Intel on Thursday announced partnerships with a bunch of PC makers out there, Microsoft included, to launch 5G laptops as soon as next year’s holiday season.

The news came on the same day when Qualcomm revealed that it’ll use Samsung’s 7nm chip-making technology for its upcoming 5G modems built into the Snapdragon platform.

5G will be the talk of the town at MWC but this time we’re actually getting closer to actual deployment of the next-gen mobile communication standard. 2018 is the year when 5G trials are about to start, which is quite exciting.

It’s also the reason why Intel and Qualcomm are coming out with all these 5G announcements. Both companies are looking to convince OEMs to select their 5G modem solutions for future mobile devices and laptops. The iPhone, of course, is the kind of business both companies want, and Apple’s decision could inspire others to follow. But nobody is even mentioning the iPhone at this point.

Per VentureBeat, Intel partnered with Dell, HP, Lenovo, and Microsoft to use the new XXM 8000 series 5G modem in future 5G laptops. These devices should be released in late 2019.

There are no firm specs for these devices. Instead, the companies have agreed on “guiding principles” for these products. Built-in 5G support in laptops already sounds exciting, and it’s understandable why Intel wants to tell the world its 5G chips are good for laptops too. Let’s not forget that Qualcomm’s Snapdragon mobile platforms are being used inside always-on laptops already, and 5G versions will likely follow.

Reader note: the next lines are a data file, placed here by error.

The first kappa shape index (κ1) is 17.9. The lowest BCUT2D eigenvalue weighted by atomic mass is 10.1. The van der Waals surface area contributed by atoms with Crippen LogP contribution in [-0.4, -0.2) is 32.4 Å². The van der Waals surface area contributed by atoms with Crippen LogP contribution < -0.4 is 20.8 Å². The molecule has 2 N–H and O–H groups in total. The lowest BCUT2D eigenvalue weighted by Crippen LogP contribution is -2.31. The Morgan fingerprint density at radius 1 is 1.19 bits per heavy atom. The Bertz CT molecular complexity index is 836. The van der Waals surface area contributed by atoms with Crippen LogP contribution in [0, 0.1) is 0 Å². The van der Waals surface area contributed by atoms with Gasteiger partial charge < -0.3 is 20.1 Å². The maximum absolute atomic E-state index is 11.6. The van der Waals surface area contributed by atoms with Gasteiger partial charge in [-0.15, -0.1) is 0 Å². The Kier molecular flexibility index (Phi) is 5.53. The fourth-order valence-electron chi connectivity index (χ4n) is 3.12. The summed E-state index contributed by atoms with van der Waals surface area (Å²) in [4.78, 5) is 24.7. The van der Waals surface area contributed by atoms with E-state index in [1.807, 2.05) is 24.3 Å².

Qualcomm, meanwhile, came out with its own 5G announcement early on Thursday. The company said that its future Snapdragon 5G mobile chipsets will use Samsung 7nm LPP EUV process technology. Qualcomm says that Snapdragon 5G chips offer a smaller footprint, higher performance, and lower power consumptions. The Snapdragon 855 is the likeliest candidate to be the first 5G chipset from Qualcomm next year, the kind of chip that would power the Galaxy S9 successor, other Android flagships, as well as laptops. However, Qualcomm did not offer any availability dates for its Snapdragon 5G chips.

So what about the iPhone 5G?

Nobody is talking about the elephant in the room for the time being. But a report in mid-November did say that Apple was already working with Intel on 5G chips. The first iPhone 5G might be launched in 2019 or 2020, that report said. Apple’s collaboration with Qualcomm on 5G tech “has been limited,” the same report added. After all, Apple and Qualcomm are in a fierce fight that will have complex ramifications over the mobile industry once it’s done.

Winning the iPhone 5G modem orders will be a very lucrative deal for either Intel or Qualcomm. The 5G modem that’ll be good enough for Apple might be the kind of component other OEMs will want. And by the way, Samsung is working on its own 5G modem, so expect to see plenty of 5G modem news in the coming months.

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